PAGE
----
UNH Ocean Seminar

52 Million Points and Counting: A New Stratification Approach for Mapping and Modeling the Ocean

Dr. Dawn Wright
Chief Scientist


Friday, Apr. 9, 2021, 3:10pm

This talk provides an overview of an undertaking commissioned by the Group on Earth Observations (GEO) as a means of developing a standardized and practical global ecosystems classification and map for the oceans. It is considered a key outcome of the GEO Biodiversity Observation Network (GEO BON), as well as a contribution to GEO’s Marine Biodiversity Observation Network (MBON). The project, entitled Ecological Marine Units (EMUs), is one of four components of the GI-14 GEO Ecosystems Initiative developed for eventual use by the Global Earth Observation System of Systems (GEOSS). The EMUs can be thought of as a global 3D analytic base map for the oceans and are comprised of a global point mesh framework, created from 52,487,233 points from the NOAA World Ocean Atlas; spatial resolution is ¼° by ¼° by varying depth; temporal resolution is currently decadal; each point has x, y, z, as well as six attributes of chemical and physical oceanographic structure (temperature, salinity, dissolved oxygen, nitrate, silicate, phosphate) that are likely drivers of many ecosystem responses. We implemented a k-means statistical clustering of the point mesh (using the pseudo-F statistic to help determine the numbers of clusters), allowing us to identify and map 37 environmentally distinct 3D regions (candidate “ecosystems”) within the water column. These units can be attributed according to their productivity, direction and velocity of currents, species abundance, global seafloor geomorphology (from Harris et al.), and much more. A series of data products for open access shares the 3D point mesh and EMU clusters at the surface, bottom, and within the water column, as well as 2D and 3D web apps for exploration of the EMUs and the original World Ocean Atlas data. There are currently 15 EMU use cases underway by a variety of organizations around the world, and a global delineation of global Ecological Coastal Units (ECUs) is in progress to connect the EMUs to land.

The talk will also include additional information about Esri’s science program, partnerships, and student opportunities.

Shared Links from Dr. Wright's Presentation


After 17 years as a professor of geography and oceanography at Oregon State University Dr. Dawn Wright was appointed Chief Scientist of the Environmental Systems Research Institute (aka “Esri”), a world-leading geographic information system (GIS) software, data science and R&D company in October 2011. As chief scientist of Esri, Dawn works directly with the CEO on strengthening the scientific foundation for Esri software and services, while also representing Esri to the national/international scientific community. She maintains an affiliated full professor faculty appointment within the College of Earth, Ocean, and Atmospheric Sciences at Oregon State University.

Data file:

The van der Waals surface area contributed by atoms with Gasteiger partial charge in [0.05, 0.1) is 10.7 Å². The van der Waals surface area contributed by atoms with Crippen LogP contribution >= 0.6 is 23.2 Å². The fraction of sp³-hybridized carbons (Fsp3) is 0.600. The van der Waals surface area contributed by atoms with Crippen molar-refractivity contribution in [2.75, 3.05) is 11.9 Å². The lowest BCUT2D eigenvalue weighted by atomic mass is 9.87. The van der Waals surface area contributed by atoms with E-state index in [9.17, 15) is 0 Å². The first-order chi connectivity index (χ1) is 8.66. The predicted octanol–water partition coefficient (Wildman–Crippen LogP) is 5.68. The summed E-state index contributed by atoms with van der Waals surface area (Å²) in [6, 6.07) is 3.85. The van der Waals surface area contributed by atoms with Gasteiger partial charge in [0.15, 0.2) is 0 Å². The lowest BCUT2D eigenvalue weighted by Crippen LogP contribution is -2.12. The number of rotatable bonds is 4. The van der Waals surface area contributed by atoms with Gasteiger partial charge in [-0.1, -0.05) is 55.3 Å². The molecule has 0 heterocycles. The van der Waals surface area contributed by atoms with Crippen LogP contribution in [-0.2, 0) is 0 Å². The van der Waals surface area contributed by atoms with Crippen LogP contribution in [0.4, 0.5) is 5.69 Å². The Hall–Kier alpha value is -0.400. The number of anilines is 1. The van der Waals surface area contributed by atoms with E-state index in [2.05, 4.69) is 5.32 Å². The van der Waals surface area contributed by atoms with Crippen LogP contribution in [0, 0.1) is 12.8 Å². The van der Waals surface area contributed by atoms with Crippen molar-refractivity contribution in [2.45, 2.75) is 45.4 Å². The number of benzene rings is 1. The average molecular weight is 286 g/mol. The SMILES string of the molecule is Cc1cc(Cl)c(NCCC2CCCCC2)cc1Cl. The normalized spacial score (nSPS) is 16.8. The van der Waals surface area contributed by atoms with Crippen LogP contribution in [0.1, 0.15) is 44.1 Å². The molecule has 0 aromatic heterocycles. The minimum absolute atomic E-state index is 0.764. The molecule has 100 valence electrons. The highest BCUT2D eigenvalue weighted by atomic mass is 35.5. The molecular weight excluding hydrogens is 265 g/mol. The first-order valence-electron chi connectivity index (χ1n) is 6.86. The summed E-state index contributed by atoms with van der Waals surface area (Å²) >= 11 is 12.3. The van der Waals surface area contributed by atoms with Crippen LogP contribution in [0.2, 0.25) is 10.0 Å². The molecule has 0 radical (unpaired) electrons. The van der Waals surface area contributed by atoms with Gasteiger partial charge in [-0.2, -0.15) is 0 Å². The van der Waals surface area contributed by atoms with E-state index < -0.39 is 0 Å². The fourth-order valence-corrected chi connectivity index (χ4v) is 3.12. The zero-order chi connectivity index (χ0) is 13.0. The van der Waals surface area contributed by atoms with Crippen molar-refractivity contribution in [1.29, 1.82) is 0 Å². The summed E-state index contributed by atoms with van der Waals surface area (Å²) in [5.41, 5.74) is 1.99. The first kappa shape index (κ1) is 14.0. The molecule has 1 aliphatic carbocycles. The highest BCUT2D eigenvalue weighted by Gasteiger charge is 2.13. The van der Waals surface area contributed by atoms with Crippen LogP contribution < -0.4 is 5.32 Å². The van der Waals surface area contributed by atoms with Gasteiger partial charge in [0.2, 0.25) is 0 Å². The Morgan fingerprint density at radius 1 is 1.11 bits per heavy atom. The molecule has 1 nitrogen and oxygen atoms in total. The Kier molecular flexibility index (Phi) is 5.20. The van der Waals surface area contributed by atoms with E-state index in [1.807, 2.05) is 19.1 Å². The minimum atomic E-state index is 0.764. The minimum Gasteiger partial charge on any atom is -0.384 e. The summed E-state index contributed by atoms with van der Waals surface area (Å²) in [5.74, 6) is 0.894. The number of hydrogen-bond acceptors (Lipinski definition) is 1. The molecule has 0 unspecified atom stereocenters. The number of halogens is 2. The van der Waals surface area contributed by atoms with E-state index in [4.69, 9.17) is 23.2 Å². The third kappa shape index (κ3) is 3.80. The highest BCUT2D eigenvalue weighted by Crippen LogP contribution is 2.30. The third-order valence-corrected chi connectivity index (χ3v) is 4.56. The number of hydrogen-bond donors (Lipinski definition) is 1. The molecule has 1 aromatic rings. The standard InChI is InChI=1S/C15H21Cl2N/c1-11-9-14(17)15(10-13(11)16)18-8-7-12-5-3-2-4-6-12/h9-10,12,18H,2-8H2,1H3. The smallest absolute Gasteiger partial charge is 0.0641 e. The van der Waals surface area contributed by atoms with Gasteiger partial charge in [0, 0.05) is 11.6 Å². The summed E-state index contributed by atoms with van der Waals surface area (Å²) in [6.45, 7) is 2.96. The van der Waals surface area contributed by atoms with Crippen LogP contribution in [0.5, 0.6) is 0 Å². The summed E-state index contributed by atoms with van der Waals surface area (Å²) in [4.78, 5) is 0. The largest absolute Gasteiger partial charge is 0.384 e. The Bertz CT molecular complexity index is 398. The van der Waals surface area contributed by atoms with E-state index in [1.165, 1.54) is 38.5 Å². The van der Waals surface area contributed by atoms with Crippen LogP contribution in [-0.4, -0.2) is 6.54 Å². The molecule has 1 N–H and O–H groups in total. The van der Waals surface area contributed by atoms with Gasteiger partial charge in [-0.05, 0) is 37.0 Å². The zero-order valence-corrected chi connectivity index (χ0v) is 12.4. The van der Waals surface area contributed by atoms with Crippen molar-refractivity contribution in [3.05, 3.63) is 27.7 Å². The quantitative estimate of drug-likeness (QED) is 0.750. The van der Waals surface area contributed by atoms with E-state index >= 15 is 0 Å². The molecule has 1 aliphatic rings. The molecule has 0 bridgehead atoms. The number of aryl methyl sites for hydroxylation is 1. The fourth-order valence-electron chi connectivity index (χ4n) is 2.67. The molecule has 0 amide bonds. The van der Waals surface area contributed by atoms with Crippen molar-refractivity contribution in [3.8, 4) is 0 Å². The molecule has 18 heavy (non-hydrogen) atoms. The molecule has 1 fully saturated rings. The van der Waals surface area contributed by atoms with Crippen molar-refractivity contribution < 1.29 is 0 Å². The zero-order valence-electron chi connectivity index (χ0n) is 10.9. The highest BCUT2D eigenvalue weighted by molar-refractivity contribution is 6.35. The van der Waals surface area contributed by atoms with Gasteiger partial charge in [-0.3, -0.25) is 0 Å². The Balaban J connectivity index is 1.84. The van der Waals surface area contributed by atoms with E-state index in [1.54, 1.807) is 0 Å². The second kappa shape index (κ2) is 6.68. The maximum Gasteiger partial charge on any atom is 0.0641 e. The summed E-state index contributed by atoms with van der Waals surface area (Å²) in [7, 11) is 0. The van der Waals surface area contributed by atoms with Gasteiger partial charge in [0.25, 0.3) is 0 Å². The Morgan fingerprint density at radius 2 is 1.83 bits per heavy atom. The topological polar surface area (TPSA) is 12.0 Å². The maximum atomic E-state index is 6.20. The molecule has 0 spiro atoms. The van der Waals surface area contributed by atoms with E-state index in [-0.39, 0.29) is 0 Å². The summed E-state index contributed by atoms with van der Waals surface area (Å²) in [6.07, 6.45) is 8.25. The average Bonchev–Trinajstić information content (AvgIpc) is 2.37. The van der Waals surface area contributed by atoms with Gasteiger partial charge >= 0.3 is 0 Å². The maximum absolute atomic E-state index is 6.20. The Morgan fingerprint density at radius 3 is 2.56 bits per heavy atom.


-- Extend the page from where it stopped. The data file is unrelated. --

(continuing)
Dawn’s research interests include geographic information science; ocean informatics and cyberinfrastructure; benthic terrain and habitat characterization; and the processing and interpretation of high-resolution bathymetry, video, and underwater photographic images. She has authored or co-authored more than 180 articles and 12 books on marine GIS, hydrothermal activity and tectonics of mid-ocean ridges, and marine data modeling. Dawn has participated in over 20 oceanographic research expeditions worldwide, including 10 legs of the Ocean Drilling Program aboard the JOIDES Resolution, three dives in the deep submergence vehicle Alvin and two dives in Pisces V.

Dawn’s recent advisory board service includes the Science Advisory Boards of NOAA and the EPA, the Science Advisory Council of Conservation International, the National Academy of Sciences Ocean Studies Board, the Science Advisory Board of COMPASS Science Communication, Inc., the EO Wilson Biodiversity Foundation, and many journal editorial boards.

Dawn was the recipient of an NSF CAREER Award in 1995, was awarded a Fulbright to Ireland in 2004, the OSU Milton Harris Award for Excellence in Basic Research in 2005, elected a Fellow National to the Explorers Club in 2013 and awarded the George Davidson Medal for Pacific Ocean exploration and research in 2020. She is a Fellow of The Oceanography Society (TOS), the American Association for the Advancement of Science (AAAS), the Geological Society of America (GSA), the American Association of Geographers (AAG), the California Academy of Sciences, and Stanford’s Leopold Leadership Program, as well as a former Oregon Professor of the Year.

Dawn holds an Individual Interdisciplinary Ph.D. in Physical Geography and Marine Geology from the University of California, Santa Barbara, an M.S. in Oceanography from Texas A&M, and a B.S. cum laude in Geology from Wheaton College (Illinois).

Other interests include road cycling, mountain biking, apricot green tea gummy bears, 18th-century pirates, her golden retriever puppy Riley, and SpongeBob Squarepants. Follow her on Twitter @deepseadawn. Website: http://dusk.geo.orst.edu.